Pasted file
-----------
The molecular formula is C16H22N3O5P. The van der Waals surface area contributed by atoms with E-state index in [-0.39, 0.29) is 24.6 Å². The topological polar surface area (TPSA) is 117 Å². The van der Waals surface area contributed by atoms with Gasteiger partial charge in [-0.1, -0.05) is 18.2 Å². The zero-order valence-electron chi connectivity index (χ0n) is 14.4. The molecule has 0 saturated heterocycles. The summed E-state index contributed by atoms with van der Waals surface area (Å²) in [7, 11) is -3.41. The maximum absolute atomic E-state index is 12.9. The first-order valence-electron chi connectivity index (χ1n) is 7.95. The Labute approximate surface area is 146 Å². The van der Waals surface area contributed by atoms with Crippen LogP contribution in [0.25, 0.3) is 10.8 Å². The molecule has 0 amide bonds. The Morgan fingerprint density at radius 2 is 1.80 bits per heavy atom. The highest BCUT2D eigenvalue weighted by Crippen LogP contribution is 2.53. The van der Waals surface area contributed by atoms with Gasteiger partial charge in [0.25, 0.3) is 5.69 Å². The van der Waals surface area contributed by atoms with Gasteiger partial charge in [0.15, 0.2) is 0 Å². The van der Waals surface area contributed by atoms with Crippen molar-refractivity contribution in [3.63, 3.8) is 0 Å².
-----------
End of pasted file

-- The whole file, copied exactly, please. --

The molecular formula is C16H22N3O5P. The van der Waals surface area contributed by atoms with E-state index in [-0.39, 0.29) is 24.6 Å². The topological polar surface area (TPSA) is 117 Å². The van der Waals surface area contributed by atoms with Gasteiger partial charge in [-0.1, -0.05) is 18.2 Å². The zero-order valence-electron chi connectivity index (χ0n) is 14.4. The molecule has 0 saturated heterocycles. The summed E-state index contributed by atoms with van der Waals surface area (Å²) in [7, 11) is -3.41. The maximum absolute atomic E-state index is 12.9. The first-order valence-electron chi connectivity index (χ1n) is 7.95. The Labute approximate surface area is 146 Å². The van der Waals surface area contributed by atoms with Crippen LogP contribution in [0.25, 0.3) is 10.8 Å². The molecule has 0 amide bonds. The Morgan fingerprint density at radius 2 is 1.80 bits per heavy atom. The highest BCUT2D eigenvalue weighted by Crippen LogP contribution is 2.53. The van der Waals surface area contributed by atoms with Gasteiger partial charge in [0.25, 0.3) is 5.69 Å². The van der Waals surface area contributed by atoms with Gasteiger partial charge in [0.15, 0.2) is 0 Å². The van der Waals surface area contributed by atoms with Crippen molar-refractivity contribution in [3.63, 3.8) is 0 Å².